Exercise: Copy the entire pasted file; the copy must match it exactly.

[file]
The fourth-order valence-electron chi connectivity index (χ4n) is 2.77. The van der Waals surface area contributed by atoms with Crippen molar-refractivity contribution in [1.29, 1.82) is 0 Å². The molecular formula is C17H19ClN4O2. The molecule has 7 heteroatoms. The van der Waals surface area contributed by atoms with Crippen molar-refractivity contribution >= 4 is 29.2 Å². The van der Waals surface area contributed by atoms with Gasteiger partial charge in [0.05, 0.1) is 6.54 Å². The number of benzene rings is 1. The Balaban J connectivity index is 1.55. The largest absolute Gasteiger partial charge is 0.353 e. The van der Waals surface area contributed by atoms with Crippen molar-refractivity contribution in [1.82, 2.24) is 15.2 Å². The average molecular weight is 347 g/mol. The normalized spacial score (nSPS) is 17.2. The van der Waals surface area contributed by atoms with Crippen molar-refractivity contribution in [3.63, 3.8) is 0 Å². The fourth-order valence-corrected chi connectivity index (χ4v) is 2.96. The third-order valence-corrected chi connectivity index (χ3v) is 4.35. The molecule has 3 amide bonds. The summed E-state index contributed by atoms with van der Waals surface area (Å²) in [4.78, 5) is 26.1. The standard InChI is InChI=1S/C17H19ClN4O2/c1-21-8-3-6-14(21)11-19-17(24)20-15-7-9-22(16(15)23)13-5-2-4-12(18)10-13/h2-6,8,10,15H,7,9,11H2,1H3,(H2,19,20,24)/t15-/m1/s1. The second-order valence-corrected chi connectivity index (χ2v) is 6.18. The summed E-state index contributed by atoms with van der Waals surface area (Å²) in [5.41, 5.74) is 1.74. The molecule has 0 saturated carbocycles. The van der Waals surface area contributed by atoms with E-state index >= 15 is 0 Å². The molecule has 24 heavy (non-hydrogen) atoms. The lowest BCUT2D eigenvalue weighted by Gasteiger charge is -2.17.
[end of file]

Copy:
The fourth-order valence-electron chi connectivity index (χ4n) is 2.77. The van der Waals surface area contributed by atoms with Crippen molar-refractivity contribution in [1.29, 1.82) is 0 Å². The molecular formula is C17H19ClN4O2. The molecule has 7 heteroatoms. The van der Waals surface area contributed by atoms with Crippen molar-refractivity contribution >= 4 is 29.2 Å². The van der Waals surface area contributed by atoms with Gasteiger partial charge in [0.05, 0.1) is 6.54 Å². The number of benzene rings is 1. The Balaban J connectivity index is 1.55. The largest absolute Gasteiger partial charge is 0.353 e. The van der Waals surface area contributed by atoms with Crippen molar-refractivity contribution in [1.82, 2.24) is 15.2 Å². The average molecular weight is 347 g/mol. The normalized spacial score (nSPS) is 17.2. The van der Waals surface area contributed by atoms with Crippen molar-refractivity contribution in [3.63, 3.8) is 0 Å². The fourth-order valence-corrected chi connectivity index (χ4v) is 2.96. The third-order valence-corrected chi connectivity index (χ3v) is 4.35. The molecule has 3 amide bonds. The summed E-state index contributed by atoms with van der Waals surface area (Å²) in [4.78, 5) is 26.1. The standard InChI is InChI=1S/C17H19ClN4O2/c1-21-8-3-6-14(21)11-19-17(24)20-15-7-9-22(16(15)23)13-5-2-4-12(18)10-13/h2-6,8,10,15H,7,9,11H2,1H3,(H2,19,20,24)/t15-/m1/s1. The second-order valence-corrected chi connectivity index (χ2v) is 6.18. The summed E-state index contributed by atoms with van der Waals surface area (Å²) in [5.41, 5.74) is 1.74. The molecule has 0 saturated carbocycles. The van der Waals surface area contributed by atoms with E-state index >= 15 is 0 Å². The molecule has 24 heavy (non-hydrogen) atoms. The lowest BCUT2D eigenvalue weighted by Gasteiger charge is -2.17.